Gov. Tom Wolf’s tenure — and, with it, his pause on executions — is waning, leaving Pennsylvania open to a revival of executions in 2023, similar to the one launched by the federal government in the twilight of Donald Trump’s presidency.
Nationwide, capital punishment is losing ground. Since 2019, Virginia, Colorado, and New Hampshire have abolished it. For many reasons, Pennsylvania should join them.
Aside from the question of morality, the debate over capital punishment is effectively over. Facts have refuted every policy argument supporting capital punishment. Wolf, rightly, called it “ineffective, unjust, and expensive.”
Since 1976, Pennsylvania has sentenced more than 400 prisoners to death. Only three, however, were executed. Others were re-sentenced to life-without-parole, had convictions overturned, or died on death row. Ten death row prisoners were exonerated — more than three times as many as were executed.
Even so, Pennsylvania’s death penalty statute cost taxpayers an estimated $800 million in trial, pre-trial, and post-sentence legal expenses — more than $250 million for each execution. Capital cases are up to 12 times as expensive as non-capital cases, a bi-partisan death penalty task force reported in 2018.
No credible evidence shows capital punishment deters crime. The only remotely relevant fact — death penalty states have higher rates of violence than non-death penalty states — suggests the opposite.
Worst of all, capital punishment carries the chilling possibility of executing the innocent. Since 1973, more than 180 U.S. prisoners who had been sentenced to death have been exonerated, the Death Penalty Information Center reports. Racial disparities on Pennsylvania’s death row are among the nation’s worst.
“Taxpayers are spending hundreds of millions of dollars on a system that does nothing for Pennsylvanians,” Kathleen Lucas, executive director of Pennsylvanians for Alternatives to the Death Penalty,” told a Herald editor. “We’ve exonerated 10 men after sentencing them to death. What are we going to say when we kill an innocent person — ‘oops.’ “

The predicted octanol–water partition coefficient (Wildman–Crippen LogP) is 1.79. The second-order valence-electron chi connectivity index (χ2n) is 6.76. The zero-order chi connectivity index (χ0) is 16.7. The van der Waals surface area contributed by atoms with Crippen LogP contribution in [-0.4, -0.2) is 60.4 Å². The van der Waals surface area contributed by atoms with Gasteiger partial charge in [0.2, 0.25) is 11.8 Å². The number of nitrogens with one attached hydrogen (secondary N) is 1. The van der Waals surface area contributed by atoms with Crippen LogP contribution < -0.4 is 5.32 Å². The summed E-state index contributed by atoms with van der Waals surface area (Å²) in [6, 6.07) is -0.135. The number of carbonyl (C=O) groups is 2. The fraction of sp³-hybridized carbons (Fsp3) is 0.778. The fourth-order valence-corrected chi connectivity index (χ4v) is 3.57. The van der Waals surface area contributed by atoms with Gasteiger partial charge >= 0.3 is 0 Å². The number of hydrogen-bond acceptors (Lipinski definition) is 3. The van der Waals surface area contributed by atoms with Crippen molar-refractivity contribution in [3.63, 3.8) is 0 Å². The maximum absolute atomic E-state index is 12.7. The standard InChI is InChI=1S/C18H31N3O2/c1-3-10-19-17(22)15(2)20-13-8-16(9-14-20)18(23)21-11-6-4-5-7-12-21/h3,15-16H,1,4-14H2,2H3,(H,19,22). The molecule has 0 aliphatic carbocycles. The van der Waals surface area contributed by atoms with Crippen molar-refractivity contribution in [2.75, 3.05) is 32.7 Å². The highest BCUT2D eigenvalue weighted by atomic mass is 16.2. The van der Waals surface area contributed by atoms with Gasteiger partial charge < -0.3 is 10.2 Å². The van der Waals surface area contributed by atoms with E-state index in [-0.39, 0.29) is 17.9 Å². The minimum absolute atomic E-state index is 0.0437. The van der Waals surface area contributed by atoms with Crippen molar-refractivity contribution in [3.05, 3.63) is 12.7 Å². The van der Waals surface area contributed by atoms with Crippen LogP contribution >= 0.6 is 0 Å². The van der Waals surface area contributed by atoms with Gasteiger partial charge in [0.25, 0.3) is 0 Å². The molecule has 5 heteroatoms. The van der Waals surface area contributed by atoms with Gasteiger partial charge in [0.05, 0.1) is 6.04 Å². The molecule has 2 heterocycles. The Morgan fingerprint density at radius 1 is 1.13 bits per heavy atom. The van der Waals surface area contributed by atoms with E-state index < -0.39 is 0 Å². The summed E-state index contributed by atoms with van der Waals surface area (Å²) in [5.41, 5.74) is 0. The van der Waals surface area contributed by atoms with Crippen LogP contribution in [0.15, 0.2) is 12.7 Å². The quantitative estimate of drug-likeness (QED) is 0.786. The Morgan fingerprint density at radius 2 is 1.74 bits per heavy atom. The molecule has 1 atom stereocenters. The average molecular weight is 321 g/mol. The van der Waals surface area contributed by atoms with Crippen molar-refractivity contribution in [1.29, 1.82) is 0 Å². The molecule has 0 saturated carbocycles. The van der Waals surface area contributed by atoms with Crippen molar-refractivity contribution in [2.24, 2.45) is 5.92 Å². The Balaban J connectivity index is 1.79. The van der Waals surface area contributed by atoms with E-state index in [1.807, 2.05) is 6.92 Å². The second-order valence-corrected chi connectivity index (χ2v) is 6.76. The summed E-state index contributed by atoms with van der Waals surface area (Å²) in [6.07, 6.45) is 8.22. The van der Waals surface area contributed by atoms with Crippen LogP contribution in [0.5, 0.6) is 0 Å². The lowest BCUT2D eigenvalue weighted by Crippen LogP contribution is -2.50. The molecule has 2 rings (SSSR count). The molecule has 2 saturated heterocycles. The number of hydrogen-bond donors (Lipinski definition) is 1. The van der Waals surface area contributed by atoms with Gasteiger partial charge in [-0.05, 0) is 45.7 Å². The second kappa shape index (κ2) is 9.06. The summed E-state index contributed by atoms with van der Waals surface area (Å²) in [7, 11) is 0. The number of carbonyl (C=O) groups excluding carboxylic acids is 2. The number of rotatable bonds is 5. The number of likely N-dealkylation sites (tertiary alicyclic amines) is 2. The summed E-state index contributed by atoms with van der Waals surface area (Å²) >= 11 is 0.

The state could use money it saved by abolishing the death penalty to fund direct services to crime victims.
subhead: The moral question
Capital punishment applies to first-degree murder — typically, the most brutal cases. The avalanche of facts refuting the death penalty doesn’t address an underlying moral question: Are some crimes so egregious they, on principle, call for an execution?
A bi-partisan report, released in 2018, found systemic flaws in Pennsylvania’s death penalty statute but avoided the moral question. Victims like Sylvester and Vicki Schieber, however, could not.
In 1998, a serial rapist murdered the Schiebers’ 23-year-old daughter, Shannon, a doctoral student at the Wharton School of the University of Pennsylvania.
Despite their devastation and grief, the Schiebers courageously, and successfully, opposed efforts in 2002 to impose the death penalty for Shannon’s killer. Philadelphia District Attorney Lynne Abraham eventually struck a deal for a mandatory life sentence.
“We told them we weren’t going to be a party to a killing,” Sylvester Schieber, now 75, told a Herald editor. “Nothing would bring back our daughter.”
Schieber also said a death penalty conviction would have taken decades to wind through a protracted appeals process, forcing he and his wife to repeatedly relive the details of their daughter’s death.
subhead: Ethics and law evolve
At the core of the debate on morality is a broader question: What kind of society do we want to become? Executing someone who no longer threatens the community is a state-sponsored killing, carried out in the name of the people.
A thirst for retribution and vengeance — an eye for an eye — has driven the death penalty for nearly 4,000 years, starting with Babylon’s Code of Hammurabi in 1750 BC. The ancient code of 282 laws also prescribed removing tongues, breasts, eyes, or ears for certain crimes. These macabre penalties fell within the prevailing values of ancient Babylon.
Since then, ethics, political philosophy, and laws have evolved considerably.
Today, society can’t assume a proportional response to a heinous crime, a punishment of moral symmetry, achieves a greater good. In truth, such an act only degrades the actor: The government and people who, in its name, commit it.
If Wolf seeks a legacy, pushing legislators to abolish Pennsylvania’s death penalty statute, as Gov. Ralph Northam did in Virginia, would make a promising one.
Capital punishment has made the United States a moral outlier. Pennsylvania should join 23 other states in relegating it to the ash heap of history.